Nahal, an innovation that lasts …
The Nahal :
The role of the young soldiers of this brigade founded by Ben-Gurion in 1948, in the tradition of the pioneer spirit, was to supply the soldiers with sufficient military resources, but also to help in the creation of kibbutzim and new agricultural communities. The Nahal from its inception had the task of sending groups of 10 young people who were to found a kibbutz on a desolate land.
Over the years, the Nahal Brigade has been involved in many conflicts. Combat preparation has therefore become a priority. However, the Bazelet ’(lit. basalt) battalion of the Nahal deserves attention in light of the kibbutz renewal in Israel.
In 1987 it was decided to unify the Nahal Parachute Battalion with the 950th Battalion which was made up of veteran soldiers of the Nahal Brigade, which led to the creation of the “Bazelet” Battalion as we know it today.
The Nahal and in continuation the Bazelet battalion, have never ceased since 1948 to work for social solidarity and a collaborative life!
Bazelet, a continuation of the Nahal, is indeed a unique battalion as it is partly made up of “gar’in” members. A “garin” (Hebrew: גרעין, lit. core) is a group of young people who follow a specific program that begins even before their integration into the military. The members of “gar’in” carry out a year of pre-service which can be described as “civil service”, in which they volunteer to provide aid in disadvantaged neighborhoods, in cities in development, in kibbutzim and in population centers where live children and adolescents who require special education and attention.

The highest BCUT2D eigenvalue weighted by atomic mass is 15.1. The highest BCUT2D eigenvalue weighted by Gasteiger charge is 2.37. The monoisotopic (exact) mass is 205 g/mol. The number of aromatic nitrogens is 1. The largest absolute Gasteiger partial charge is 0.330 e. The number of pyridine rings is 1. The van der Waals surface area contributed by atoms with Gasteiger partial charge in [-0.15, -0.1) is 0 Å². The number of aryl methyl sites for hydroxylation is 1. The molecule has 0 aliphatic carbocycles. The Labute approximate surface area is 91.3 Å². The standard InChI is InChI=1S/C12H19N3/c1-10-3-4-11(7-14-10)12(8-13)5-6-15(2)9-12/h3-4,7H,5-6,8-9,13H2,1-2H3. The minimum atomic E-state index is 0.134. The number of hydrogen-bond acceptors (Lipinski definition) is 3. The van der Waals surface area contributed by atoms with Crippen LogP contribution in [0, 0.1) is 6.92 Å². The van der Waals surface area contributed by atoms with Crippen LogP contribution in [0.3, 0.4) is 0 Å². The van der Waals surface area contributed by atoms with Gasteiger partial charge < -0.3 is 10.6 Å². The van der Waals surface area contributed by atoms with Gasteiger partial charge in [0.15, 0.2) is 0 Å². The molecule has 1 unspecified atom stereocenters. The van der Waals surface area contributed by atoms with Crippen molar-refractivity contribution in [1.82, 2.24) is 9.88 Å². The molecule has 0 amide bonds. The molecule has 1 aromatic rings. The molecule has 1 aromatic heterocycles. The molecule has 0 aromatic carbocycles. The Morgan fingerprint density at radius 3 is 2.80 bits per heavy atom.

Later, the “gar’in” members joined the “Bazelet” Battalion where they served for a year and a half as combat soldiers. They then continue their service for an additional year of volunteering in the social field (in Hebrew, this year is called ‘Perek Messima’, פרק משימה). At the end of this year, they return to the army for 6 months during which they carry out routine operations. This battalion is one of those which brings together the widest range of the Israeli population (new immigrants, young people from kibbutzim and moshavim, young people from big cities, etc.)
The role of the Nahal in the creation of the urban kibbutz :
“Co-operative communities began to settle in 1970, when kibbutzim members and officers of the Nahal program, combining military and civilian service, decided that they wanted to live with the collective dimension of classical kibbutz life while taking part in and influencing the surrounding society.
In 2008, there were already 2000 members of urban kibbutzim, most of them invested in educational and social action.
4 of these urban kibbutzim belong to the kibbutz movement; the other urban kibbutzim are independent. “
Click here for a Jerusalem Post article on this subject!